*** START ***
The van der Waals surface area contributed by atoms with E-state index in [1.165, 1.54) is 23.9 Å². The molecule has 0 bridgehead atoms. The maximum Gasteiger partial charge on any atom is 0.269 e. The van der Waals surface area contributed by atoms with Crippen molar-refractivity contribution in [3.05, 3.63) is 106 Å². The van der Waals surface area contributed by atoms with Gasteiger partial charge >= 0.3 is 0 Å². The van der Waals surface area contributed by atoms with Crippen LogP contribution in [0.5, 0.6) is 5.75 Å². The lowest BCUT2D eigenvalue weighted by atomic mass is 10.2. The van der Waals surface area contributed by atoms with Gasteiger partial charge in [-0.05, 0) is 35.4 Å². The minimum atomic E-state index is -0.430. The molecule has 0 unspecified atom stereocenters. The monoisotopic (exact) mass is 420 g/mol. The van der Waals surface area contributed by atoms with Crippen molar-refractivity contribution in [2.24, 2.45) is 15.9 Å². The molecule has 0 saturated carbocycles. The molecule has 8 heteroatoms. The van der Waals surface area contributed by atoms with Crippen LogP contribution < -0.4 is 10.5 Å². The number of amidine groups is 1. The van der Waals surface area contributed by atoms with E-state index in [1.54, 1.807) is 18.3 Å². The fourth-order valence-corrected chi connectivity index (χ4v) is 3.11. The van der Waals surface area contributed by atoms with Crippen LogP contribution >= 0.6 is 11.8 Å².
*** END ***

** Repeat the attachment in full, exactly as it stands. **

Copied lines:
The van der Waals surface area contributed by atoms with E-state index in [1.165, 1.54) is 23.9 Å². The molecule has 0 bridgehead atoms. The maximum Gasteiger partial charge on any atom is 0.269 e. The van der Waals surface area contributed by atoms with Crippen molar-refractivity contribution in [3.05, 3.63) is 106 Å². The van der Waals surface area contributed by atoms with Gasteiger partial charge >= 0.3 is 0 Å². The van der Waals surface area contributed by atoms with Crippen LogP contribution in [0.5, 0.6) is 5.75 Å². The lowest BCUT2D eigenvalue weighted by atomic mass is 10.2. The van der Waals surface area contributed by atoms with Gasteiger partial charge in [-0.05, 0) is 35.4 Å². The minimum atomic E-state index is -0.430. The molecule has 0 unspecified atom stereocenters. The monoisotopic (exact) mass is 420 g/mol. The van der Waals surface area contributed by atoms with Crippen molar-refractivity contribution in [2.24, 2.45) is 15.9 Å². The molecule has 0 saturated carbocycles. The molecule has 8 heteroatoms. The van der Waals surface area contributed by atoms with Crippen LogP contribution < -0.4 is 10.5 Å². The number of amidine groups is 1. The van der Waals surface area contributed by atoms with E-state index in [1.54, 1.807) is 18.3 Å². The fourth-order valence-corrected chi connectivity index (χ4v) is 3.11. The van der Waals surface area contributed by atoms with Crippen LogP contribution >= 0.6 is 11.8 Å².